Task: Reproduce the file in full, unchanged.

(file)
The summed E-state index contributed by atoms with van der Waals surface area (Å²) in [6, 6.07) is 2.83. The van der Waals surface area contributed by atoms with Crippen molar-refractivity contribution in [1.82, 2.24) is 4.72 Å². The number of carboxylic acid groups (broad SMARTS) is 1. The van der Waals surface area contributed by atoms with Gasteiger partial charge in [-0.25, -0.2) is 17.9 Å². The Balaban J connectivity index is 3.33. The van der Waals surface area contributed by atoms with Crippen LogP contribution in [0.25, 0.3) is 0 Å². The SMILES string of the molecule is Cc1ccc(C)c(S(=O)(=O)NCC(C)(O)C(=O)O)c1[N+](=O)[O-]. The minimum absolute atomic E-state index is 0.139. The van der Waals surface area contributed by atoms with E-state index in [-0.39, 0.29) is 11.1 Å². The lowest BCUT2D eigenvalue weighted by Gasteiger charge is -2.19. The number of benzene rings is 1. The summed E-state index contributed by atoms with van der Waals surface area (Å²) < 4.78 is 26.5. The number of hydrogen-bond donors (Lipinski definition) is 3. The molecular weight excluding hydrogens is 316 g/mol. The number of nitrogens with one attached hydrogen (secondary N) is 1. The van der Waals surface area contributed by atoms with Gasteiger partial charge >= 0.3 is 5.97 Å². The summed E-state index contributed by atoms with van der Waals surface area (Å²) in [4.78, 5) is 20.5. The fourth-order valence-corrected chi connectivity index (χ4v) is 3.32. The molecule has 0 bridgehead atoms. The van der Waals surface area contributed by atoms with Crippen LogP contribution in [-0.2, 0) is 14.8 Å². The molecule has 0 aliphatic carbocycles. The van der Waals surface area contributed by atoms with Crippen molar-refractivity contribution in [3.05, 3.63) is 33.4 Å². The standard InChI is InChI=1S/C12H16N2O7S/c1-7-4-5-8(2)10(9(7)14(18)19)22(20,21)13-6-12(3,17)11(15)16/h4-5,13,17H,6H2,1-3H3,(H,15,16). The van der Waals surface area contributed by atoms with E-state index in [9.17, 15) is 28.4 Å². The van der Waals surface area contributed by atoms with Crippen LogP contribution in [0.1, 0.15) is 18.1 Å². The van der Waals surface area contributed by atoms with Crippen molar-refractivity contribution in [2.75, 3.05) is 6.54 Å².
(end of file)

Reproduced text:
The summed E-state index contributed by atoms with van der Waals surface area (Å²) in [6, 6.07) is 2.83. The van der Waals surface area contributed by atoms with Crippen molar-refractivity contribution in [1.82, 2.24) is 4.72 Å². The number of carboxylic acid groups (broad SMARTS) is 1. The van der Waals surface area contributed by atoms with Gasteiger partial charge in [-0.25, -0.2) is 17.9 Å². The Balaban J connectivity index is 3.33. The van der Waals surface area contributed by atoms with Crippen LogP contribution in [0.25, 0.3) is 0 Å². The SMILES string of the molecule is Cc1ccc(C)c(S(=O)(=O)NCC(C)(O)C(=O)O)c1[N+](=O)[O-]. The minimum absolute atomic E-state index is 0.139. The van der Waals surface area contributed by atoms with E-state index in [-0.39, 0.29) is 11.1 Å². The lowest BCUT2D eigenvalue weighted by Gasteiger charge is -2.19. The number of benzene rings is 1. The summed E-state index contributed by atoms with van der Waals surface area (Å²) < 4.78 is 26.5. The number of hydrogen-bond donors (Lipinski definition) is 3. The molecular weight excluding hydrogens is 316 g/mol. The number of nitrogens with one attached hydrogen (secondary N) is 1. The van der Waals surface area contributed by atoms with Gasteiger partial charge >= 0.3 is 5.97 Å². The summed E-state index contributed by atoms with van der Waals surface area (Å²) in [4.78, 5) is 20.5. The fourth-order valence-corrected chi connectivity index (χ4v) is 3.32. The molecule has 0 bridgehead atoms. The van der Waals surface area contributed by atoms with Crippen LogP contribution in [-0.2, 0) is 14.8 Å². The molecule has 0 aliphatic carbocycles. The van der Waals surface area contributed by atoms with Crippen molar-refractivity contribution in [3.05, 3.63) is 33.4 Å². The standard InChI is InChI=1S/C12H16N2O7S/c1-7-4-5-8(2)10(9(7)14(18)19)22(20,21)13-6-12(3,17)11(15)16/h4-5,13,17H,6H2,1-3H3,(H,15,16). The van der Waals surface area contributed by atoms with E-state index in [9.17, 15) is 28.4 Å². The van der Waals surface area contributed by atoms with Crippen LogP contribution in [0.1, 0.15) is 18.1 Å². The van der Waals surface area contributed by atoms with Crippen molar-refractivity contribution in [2.75, 3.05) is 6.54 Å².